In the decade between 2010 and 2020, the congressional report found that UNOS had received 53 complaints about shipments, including numerous missed flights, resulting in canceled transplants and discarded organs. The report also cites a 2020 KHN investigation that uncovered many more incidents — nearly 170 transport snafus from 2014 to 2019. Even when organs arrive, transplant surgeons say the lack of tracking leads to prolonged periods of “cold time.” leads – if there are organs in transit without blood circulation – because often the transplant surgeons cannot start anesthesia on a patient until the organ is physically in hand.
One in four potential donor kidneys is wasted today, according to the latest UNOS data. And that number has worsened as organs are transported further to reach sicker patients under the new allocation policy.
Shipments of organs arrive damaged or “crushed”.
A kidney arrived at the University of Alabama-Birmingham in 2014 frozen and unusable, said Dr. Jayme Locke, who runs the transplant program. In 2017, a package with obvious tire marks was ‘crushed’ (although, remarkably, the organ was recovered). And one week in May of this year, Locke said, four kidneys had to be discarded because of unavoidable errors in shipping and handling.
“Opacity at UNOS means we have no idea how common fundamental mistakes are happening across the country,” she said.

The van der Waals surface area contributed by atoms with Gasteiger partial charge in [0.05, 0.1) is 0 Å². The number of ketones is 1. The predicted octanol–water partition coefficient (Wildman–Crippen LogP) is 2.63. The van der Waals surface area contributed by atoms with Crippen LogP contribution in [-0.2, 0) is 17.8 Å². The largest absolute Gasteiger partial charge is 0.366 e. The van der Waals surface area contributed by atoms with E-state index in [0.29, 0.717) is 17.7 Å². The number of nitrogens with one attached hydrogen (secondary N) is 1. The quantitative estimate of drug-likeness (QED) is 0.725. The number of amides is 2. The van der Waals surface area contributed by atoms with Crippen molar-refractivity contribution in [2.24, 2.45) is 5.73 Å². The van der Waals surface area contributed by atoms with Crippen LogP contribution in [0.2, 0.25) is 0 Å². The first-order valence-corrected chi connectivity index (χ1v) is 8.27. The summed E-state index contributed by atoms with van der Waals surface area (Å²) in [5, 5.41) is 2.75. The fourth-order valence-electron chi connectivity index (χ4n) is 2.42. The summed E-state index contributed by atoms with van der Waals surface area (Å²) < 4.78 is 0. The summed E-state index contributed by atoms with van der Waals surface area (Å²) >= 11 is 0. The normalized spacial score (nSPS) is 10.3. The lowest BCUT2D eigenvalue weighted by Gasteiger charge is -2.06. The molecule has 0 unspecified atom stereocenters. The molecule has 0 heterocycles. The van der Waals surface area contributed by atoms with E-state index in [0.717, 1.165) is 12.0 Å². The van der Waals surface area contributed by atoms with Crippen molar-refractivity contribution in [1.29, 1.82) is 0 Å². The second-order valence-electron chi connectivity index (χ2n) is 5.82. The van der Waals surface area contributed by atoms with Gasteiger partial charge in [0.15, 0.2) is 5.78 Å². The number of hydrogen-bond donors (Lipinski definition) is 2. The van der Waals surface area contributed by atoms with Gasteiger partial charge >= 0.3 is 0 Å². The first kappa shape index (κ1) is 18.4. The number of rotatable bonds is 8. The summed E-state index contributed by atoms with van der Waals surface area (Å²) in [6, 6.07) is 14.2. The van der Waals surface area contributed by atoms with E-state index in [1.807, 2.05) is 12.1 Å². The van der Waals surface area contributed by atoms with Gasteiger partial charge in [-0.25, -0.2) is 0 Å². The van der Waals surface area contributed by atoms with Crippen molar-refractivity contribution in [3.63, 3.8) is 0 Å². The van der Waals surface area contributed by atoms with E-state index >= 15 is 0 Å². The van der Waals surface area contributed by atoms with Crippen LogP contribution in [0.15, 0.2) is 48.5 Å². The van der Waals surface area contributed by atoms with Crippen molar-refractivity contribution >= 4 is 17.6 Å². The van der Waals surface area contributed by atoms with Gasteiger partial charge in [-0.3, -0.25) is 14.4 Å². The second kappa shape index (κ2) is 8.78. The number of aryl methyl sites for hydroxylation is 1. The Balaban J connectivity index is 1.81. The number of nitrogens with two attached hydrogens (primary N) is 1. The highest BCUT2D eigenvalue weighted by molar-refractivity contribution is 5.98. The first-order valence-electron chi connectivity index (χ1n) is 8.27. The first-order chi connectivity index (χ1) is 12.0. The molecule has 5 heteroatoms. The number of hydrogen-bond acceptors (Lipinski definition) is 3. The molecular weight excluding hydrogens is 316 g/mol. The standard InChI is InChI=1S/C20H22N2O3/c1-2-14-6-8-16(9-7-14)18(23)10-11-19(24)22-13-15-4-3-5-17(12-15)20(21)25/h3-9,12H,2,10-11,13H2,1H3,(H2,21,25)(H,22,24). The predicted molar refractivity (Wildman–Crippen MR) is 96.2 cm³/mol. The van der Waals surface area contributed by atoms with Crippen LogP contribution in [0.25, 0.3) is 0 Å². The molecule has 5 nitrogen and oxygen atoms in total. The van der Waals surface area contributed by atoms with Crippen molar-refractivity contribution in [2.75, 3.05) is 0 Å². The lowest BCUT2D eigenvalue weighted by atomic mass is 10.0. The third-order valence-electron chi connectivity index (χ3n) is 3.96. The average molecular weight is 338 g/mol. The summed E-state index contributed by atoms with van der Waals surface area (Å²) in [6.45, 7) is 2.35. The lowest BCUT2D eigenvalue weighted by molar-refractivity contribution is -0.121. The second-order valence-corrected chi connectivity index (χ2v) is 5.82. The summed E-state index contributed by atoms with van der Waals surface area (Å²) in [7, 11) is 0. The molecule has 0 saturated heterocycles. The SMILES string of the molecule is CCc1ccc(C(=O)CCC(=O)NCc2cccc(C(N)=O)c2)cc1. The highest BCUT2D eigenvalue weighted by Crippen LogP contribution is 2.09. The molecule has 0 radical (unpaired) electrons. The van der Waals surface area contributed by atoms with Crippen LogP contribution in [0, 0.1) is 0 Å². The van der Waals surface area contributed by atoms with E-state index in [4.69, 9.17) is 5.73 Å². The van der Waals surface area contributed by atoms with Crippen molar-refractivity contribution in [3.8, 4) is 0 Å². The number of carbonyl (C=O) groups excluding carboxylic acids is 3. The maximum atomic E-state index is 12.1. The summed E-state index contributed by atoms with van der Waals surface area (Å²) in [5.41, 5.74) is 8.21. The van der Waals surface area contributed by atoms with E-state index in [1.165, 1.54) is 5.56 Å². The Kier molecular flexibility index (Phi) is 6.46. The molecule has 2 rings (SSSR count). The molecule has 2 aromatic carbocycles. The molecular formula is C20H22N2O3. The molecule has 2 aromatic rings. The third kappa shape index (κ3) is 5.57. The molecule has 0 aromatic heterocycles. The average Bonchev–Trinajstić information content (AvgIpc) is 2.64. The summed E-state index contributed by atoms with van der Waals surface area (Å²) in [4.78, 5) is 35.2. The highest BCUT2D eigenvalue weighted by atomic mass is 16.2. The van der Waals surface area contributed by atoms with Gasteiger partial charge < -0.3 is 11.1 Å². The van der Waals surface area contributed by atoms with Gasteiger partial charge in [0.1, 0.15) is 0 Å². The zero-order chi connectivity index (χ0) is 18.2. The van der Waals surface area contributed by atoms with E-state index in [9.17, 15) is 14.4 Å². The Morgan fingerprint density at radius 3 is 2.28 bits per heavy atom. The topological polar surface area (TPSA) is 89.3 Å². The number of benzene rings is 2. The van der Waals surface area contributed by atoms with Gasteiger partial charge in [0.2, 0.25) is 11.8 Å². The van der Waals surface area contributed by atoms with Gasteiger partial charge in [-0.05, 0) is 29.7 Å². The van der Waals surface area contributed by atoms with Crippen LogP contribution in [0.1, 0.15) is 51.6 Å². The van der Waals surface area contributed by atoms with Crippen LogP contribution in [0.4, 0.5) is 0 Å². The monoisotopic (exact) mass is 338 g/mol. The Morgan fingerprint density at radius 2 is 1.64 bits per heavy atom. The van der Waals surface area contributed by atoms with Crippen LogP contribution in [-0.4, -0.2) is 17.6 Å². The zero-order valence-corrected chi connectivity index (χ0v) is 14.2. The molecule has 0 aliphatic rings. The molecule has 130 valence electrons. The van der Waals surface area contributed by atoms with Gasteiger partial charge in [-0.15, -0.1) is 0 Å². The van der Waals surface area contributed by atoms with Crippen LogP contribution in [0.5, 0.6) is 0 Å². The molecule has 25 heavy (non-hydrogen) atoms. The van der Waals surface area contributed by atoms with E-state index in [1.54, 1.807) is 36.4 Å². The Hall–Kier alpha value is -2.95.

UNOS CEO Brian Shepard has already announced his resignation for the end of September. He defends the organization he led for a decade and points to the rising rate of transplants.
The new kidney allocation policy, which has been contested in court, is partly responsible for this increased transplantation rate. The policy also contributed to equity gains, increasing transplants for black patients by 23%. Black patients, who are more likely to suffer from kidney failure, have had trouble getting onto transplant lists.
“While there are things we can improve – and we do every day – I think it’s a strong organization that has served patients well,” Shepard said.
Another independent government report released this year found that any blame should be shared with hospital transplant centers and local organizations that procure organs from donors. The three units work together, but tend to morph into a triangular firing squad when people question why so many patients are still dying waiting for organs.
“[UNOS] is not the only cause of problems with the efficiency of the system,” said Renée Landers, a law professor who leads the biomedical concentration at Suffolk University. She was a member of the committee that helped produce the broader report. “Everyone had some work they needed to do.”
Recent watchdog reports, as well as several ongoing lawsuits over revised organ distribution charts, are all noise for Dallas resident Precious McCowan as she faces the prospect of trying to get on another waitlist. She said she’s encouraged by the rising transplant rate, particularly for black patients like herself, but also worried she might not be so lucky with a third round on the waiting list.
“I just need one kidney that works for me,” she said. “And I need it now.”
This story comes from NPR’s health reporting partnership with Nashville Public Radio and KHN (Kaiser Health News).